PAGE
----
Price Fixing in Korea: Will FTA’s Lower Consumer Prices in Korea?

As booze and babies illustrate in today’s newspapers, the consumer price impacts by the EU & US FTAs may have been blown way out of proportions by both proponents and opponents of these trade treaties. The big price inflators are, normally, not duties but distribution costs and sometimes excise taxes. In time, some of the new import price savings resulting from tariff reductions may be passed on to consumers as more importers and distributors provide Korean consumers with foreign goods. But that will happen only so long as the marketplace is competitive, free of price fixing. In the main part, however, probably the greatest consumption boosts may be found to be more psychologically than financially based. That is, consumers come to expect foreign goods to now be cheaper and more affordable — and consequently begin shopping, often for the very first time. Those consumers already familiar with foreign products are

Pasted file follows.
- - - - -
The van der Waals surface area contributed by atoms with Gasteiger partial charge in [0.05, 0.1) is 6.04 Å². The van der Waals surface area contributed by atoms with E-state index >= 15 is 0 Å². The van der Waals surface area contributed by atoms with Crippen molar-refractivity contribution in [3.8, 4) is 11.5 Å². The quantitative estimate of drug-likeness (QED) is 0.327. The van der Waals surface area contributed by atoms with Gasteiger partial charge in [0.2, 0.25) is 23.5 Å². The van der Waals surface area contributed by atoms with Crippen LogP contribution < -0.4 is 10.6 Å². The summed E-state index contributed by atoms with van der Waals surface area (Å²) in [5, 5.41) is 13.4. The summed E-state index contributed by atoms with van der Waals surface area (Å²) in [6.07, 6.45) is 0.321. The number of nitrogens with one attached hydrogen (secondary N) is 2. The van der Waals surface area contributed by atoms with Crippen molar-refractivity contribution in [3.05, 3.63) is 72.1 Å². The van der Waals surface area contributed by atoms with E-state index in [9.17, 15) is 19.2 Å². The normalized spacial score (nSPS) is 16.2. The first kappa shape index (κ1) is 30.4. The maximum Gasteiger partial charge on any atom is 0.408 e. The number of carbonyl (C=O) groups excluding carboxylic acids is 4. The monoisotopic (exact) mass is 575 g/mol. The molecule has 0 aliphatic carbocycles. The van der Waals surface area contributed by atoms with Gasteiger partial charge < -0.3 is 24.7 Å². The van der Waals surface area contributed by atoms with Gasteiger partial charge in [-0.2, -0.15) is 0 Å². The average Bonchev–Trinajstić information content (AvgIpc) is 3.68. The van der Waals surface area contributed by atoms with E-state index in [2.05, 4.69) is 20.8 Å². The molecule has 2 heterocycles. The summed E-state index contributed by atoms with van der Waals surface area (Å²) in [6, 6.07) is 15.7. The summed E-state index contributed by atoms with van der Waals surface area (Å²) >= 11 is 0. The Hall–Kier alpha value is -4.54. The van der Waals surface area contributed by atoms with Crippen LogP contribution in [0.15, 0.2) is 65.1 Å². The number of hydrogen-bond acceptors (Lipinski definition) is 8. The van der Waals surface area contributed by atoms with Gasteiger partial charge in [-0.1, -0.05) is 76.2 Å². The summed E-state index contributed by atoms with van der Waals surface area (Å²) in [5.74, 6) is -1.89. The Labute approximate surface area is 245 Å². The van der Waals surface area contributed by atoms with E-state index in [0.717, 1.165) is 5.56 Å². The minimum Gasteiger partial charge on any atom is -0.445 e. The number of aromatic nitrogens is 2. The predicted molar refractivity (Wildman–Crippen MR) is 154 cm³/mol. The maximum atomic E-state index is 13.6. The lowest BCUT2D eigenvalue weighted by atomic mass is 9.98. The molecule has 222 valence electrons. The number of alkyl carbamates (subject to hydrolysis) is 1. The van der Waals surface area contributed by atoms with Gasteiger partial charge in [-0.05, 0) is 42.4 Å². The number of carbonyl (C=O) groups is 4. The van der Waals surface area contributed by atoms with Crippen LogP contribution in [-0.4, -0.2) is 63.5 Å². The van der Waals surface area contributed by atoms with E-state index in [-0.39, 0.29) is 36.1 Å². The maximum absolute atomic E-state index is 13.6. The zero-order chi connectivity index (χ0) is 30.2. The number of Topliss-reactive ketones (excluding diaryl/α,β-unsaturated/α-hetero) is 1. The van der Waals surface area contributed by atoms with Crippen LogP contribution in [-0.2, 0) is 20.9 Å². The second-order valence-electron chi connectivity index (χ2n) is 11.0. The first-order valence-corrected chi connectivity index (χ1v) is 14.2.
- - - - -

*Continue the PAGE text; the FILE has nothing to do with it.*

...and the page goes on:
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Korean Price-Fixing Law: Defining the Relevant Market in Korea Antitrust Law

The Seoul High Court (2009 NU 1930, May 19, 2010) has overruled a decision of the Korean Fair Trade Commission (KFTC) in a case concerning price-fixing by luxury car importers. The KFTC has appealed the this pivotal price-fixing case.  We shall update the reader. The High Court ruled that a price-fixing arrangement (restriction on discounts from MSRP) between Lexus car dealers was not an “unfair collective act” under Monopoly Regulation and Fair Trade Act Art. 19 (1) thus overruling the decision of the KFTC that imposed a fine and ordered the dealers not to engage in the price-fixing arrangement. The KFTC has also imposed a fine on other luxury car importers. The KFTC opined that the relevant market was the market for the particular car and not the entire car or luxury car market. Thus, the Commission ruled that the act restrained trade absolutely within the relevant particular car luxury

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